pressure, and even salinity.
Because salt concentration fluctuates
in freezing or thawing seawater,
narwhals might use their tusk as a
sensory device to determine if they are
near freezing or closing ice. After diving
thousands of feet for halibut and
flounder, narwhals have little time to
find air when they return to the surface
under the ice. Could the tusk help
them lock in on a small opening in the
ice at the last minute?
Recently, drone footage revealed
another interesting scenario. Narwhals
were filmed striking fish with
their tusks before swallowing down
the stunned prey. Perhaps this tusk is
a multipurpose tool for the narwhal,
like a Swiss Army knife.
Getting to the Point
In many ways, the narwhal is just
another whale, in the same family as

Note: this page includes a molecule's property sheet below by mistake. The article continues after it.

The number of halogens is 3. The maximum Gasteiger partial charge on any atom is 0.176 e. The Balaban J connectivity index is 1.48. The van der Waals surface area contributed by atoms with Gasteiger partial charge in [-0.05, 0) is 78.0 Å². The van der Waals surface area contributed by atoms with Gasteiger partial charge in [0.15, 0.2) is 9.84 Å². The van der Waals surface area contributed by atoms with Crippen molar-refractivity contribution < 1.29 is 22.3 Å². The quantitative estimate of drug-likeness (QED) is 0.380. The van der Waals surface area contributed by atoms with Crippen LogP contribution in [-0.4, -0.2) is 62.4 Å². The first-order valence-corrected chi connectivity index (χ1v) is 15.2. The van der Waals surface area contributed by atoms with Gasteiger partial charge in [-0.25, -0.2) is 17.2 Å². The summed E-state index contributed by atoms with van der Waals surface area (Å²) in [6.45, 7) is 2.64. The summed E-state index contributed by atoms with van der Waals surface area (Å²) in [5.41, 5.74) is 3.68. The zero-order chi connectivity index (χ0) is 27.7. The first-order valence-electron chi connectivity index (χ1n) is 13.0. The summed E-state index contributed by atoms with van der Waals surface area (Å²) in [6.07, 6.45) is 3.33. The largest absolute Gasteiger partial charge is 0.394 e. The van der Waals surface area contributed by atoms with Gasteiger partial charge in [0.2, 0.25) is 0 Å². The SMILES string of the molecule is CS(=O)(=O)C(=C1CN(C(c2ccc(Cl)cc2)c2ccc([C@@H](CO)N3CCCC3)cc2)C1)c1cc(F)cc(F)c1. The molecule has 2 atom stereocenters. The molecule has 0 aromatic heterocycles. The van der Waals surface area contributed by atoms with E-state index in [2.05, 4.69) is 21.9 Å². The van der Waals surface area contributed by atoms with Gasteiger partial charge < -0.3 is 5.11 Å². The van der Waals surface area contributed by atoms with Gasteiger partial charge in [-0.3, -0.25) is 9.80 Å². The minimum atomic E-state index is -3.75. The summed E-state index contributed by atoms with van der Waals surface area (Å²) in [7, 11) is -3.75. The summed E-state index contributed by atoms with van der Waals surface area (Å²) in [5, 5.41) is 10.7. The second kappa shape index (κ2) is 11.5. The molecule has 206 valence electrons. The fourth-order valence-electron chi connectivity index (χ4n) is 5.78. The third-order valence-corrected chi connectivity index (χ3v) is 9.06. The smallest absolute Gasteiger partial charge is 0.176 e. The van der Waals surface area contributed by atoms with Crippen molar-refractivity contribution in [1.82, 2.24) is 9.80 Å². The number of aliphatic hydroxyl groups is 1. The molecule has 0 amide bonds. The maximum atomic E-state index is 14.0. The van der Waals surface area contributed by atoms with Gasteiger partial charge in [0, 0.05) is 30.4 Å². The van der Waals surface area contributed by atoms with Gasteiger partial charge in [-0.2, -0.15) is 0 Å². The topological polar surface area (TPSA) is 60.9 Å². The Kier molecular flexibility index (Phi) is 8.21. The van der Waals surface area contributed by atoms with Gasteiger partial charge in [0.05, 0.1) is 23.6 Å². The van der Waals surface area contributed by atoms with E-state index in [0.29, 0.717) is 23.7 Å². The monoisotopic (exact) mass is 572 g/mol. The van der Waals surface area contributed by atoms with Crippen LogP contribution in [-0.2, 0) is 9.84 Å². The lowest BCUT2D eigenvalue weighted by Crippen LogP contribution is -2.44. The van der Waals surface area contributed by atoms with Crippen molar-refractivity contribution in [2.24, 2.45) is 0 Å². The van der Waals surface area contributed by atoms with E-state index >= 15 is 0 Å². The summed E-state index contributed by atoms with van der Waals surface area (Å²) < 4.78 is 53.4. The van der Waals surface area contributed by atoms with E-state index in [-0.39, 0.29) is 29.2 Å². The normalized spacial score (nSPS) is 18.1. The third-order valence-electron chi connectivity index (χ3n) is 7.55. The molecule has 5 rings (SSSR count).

belugas. Narwhals and belugas can, in
fact, interbreed, so it appears that they
belong to the same created kind. The
narwhal’s distinctive tusk may have
arisen later, among the varied descendants
of the original whales. Although
we cannot rule out an ancestral tusk
for toothed whales, it seems likely that
the tusk arose later. But we don’t find
any fossil remains of narwhals until
very recently, long after Noah’s flood.
Since evolutionists can’t even
explain what the tusk is for, they have
a challenge trying to explain how this
strange feature arose and persisted for
millions of years. Creationists, on the
other hand, know from God’s Word that
he designed all things for a purpose,
and he gave many creatures the genetic
ability to diversify and fill diverse habitats,
such as the cold Arctic (which may
not have existed before the flood).